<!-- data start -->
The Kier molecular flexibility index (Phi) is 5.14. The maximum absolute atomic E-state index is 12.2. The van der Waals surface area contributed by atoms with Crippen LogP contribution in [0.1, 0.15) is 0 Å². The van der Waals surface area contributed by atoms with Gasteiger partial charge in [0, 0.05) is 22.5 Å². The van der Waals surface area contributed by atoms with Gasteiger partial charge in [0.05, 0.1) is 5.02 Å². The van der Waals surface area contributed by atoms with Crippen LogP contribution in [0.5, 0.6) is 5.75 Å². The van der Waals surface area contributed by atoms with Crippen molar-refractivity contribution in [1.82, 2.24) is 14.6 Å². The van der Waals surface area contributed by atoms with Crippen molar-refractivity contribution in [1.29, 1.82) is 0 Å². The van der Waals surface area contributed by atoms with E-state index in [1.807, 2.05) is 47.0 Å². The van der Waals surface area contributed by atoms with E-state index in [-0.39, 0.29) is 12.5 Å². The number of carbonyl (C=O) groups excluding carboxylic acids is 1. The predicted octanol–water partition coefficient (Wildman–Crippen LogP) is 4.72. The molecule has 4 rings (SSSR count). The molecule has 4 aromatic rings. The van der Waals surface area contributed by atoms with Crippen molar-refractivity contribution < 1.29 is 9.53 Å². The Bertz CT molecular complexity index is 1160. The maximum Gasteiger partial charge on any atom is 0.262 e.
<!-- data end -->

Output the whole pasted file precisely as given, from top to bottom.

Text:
The Kier molecular flexibility index (Phi) is 5.14. The maximum absolute atomic E-state index is 12.2. The van der Waals surface area contributed by atoms with Crippen LogP contribution in [0.1, 0.15) is 0 Å². The van der Waals surface area contributed by atoms with Gasteiger partial charge in [0, 0.05) is 22.5 Å². The van der Waals surface area contributed by atoms with Gasteiger partial charge in [0.05, 0.1) is 5.02 Å². The van der Waals surface area contributed by atoms with Crippen LogP contribution in [0.5, 0.6) is 5.75 Å². The van der Waals surface area contributed by atoms with Crippen molar-refractivity contribution in [1.82, 2.24) is 14.6 Å². The van der Waals surface area contributed by atoms with Crippen molar-refractivity contribution in [1.29, 1.82) is 0 Å². The van der Waals surface area contributed by atoms with E-state index in [1.807, 2.05) is 47.0 Å². The van der Waals surface area contributed by atoms with E-state index in [-0.39, 0.29) is 12.5 Å². The number of carbonyl (C=O) groups excluding carboxylic acids is 1. The predicted octanol–water partition coefficient (Wildman–Crippen LogP) is 4.72. The molecule has 4 rings (SSSR count). The molecule has 4 aromatic rings. The van der Waals surface area contributed by atoms with Crippen molar-refractivity contribution < 1.29 is 9.53 Å². The Bertz CT molecular complexity index is 1160. The maximum Gasteiger partial charge on any atom is 0.262 e.